Insomnia is a term used to describe when someone has difficulty initiating sleep or maintaining sleep. Most Australians will report insomnia at some point in their lives and at any one time, 30% of Australians are describing symptoms of insomnia. Insomnia is so common that it can be regarded as a natural part of life to some extent, but when it causes stress and trouble, it can be assessed, investigated and more often than not, treated effectively.
The emergence of the 24-hour society whereby we have less recreation time, are surrounded by distractions, light and noise, and the ability to entertain ourselves on our computers means that average sleep times are decreasing and good sleep habits are being forgotten. Insomnia treatment revolves around recognition of these factors and teasing out the causes that are relevant to you.
Insomnia has many faces. Some people are so overwhelmed by insomnia because it is so deeply ingrained. They may be completely addicted to tablets and certain habits which may in fact be counter-productive and haven’t provided them a cure. Other people will have worsening insomnia at certain times of stress. Typical groups affected by insomnia include women going through menopause, individuals going through bereavement or a life crisis and professionals who work indoors, particularly over the winter period.
It’s important to differentiate whether the insomnia is of a short duration or longer duration, what treatments have been trialed and what lifestyle and thought processes may be contributing to it. Looking at sleep patterns and identifying triggers and perpetuating influences on poor sleep is at the heart of insomnia assessment. From there, a treatment plan is formed to tackle the contributory and perpetuating factors, sometimes tackling them one by one. Often insomnia is linked in with other sleep disorders, such as snoring, poor sleep habits, sleep apnoea or restless legs. Sleep testing is usually performed at some stage to look at the interaction between these and to identify other factors which may contribute to insomnia. Other health issues that may impact on sleep can be addressed and improved such as hay fever, asthma, musculoskeletal and back discomfort, pain syndromes, depression, passing urine overnight, breathlessness, etc.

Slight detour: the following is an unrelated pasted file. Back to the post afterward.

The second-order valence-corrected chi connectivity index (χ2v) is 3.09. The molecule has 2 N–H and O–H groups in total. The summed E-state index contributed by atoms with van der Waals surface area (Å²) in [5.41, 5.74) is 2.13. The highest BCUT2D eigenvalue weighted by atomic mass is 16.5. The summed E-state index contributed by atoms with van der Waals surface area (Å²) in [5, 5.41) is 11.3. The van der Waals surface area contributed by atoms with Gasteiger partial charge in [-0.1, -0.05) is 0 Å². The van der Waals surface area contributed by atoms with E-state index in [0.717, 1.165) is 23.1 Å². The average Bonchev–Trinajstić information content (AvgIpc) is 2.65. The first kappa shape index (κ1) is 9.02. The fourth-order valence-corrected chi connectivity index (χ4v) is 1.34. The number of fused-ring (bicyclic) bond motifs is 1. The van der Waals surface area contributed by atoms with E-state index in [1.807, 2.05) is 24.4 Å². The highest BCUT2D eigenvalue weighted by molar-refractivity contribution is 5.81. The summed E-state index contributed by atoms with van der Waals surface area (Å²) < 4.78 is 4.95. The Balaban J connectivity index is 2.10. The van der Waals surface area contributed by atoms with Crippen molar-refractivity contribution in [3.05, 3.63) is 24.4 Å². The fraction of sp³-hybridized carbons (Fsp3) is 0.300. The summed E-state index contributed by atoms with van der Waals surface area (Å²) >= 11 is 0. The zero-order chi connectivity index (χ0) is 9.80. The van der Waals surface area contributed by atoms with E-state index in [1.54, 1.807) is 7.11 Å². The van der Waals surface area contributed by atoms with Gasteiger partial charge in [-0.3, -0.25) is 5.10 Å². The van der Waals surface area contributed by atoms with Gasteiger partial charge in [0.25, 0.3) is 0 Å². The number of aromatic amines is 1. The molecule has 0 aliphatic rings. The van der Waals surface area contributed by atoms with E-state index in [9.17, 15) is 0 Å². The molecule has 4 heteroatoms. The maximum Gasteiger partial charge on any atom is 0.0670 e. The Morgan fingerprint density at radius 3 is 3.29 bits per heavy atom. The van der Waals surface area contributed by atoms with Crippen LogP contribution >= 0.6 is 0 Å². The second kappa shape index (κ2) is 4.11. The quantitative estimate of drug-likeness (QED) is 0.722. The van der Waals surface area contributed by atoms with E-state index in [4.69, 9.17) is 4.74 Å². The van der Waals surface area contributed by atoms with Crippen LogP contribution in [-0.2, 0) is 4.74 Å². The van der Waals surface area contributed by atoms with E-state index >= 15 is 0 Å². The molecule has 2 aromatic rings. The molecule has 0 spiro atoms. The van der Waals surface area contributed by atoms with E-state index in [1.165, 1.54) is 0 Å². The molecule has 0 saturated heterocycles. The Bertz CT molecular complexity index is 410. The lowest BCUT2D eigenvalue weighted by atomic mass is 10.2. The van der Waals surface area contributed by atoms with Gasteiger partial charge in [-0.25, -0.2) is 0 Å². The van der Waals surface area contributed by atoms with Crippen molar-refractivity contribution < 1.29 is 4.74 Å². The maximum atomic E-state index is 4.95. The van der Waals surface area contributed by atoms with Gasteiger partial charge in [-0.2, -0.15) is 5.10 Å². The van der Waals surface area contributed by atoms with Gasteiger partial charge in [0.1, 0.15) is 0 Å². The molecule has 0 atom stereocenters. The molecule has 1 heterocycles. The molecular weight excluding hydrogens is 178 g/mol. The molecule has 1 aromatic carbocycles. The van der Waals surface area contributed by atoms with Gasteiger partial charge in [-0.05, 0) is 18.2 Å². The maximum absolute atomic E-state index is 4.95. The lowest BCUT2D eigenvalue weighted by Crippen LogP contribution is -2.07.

An appropriate treatment plan for insomnia is determined by the contributory and perpetuating factors mentioned above. It usually involves working with a sleep psychologist or sleep counsellor, overcoming medical factors, excluding other components such as sleep apnoea, in addition to improving habits and thought processes which are conducive to a better night’s sleep. The latest effective treatment is cognitive behavioural therapy (CBT), which has been shown to cure or improve people 80% of the time and get them off long term medications. Working with a sleep counsellor or sleep psychologist is therefore usually part of the treatment program. A review by a specialised sleep psychiatrist or neurologist to look for overwhelming anxiety or depressive symptoms is sometimes required.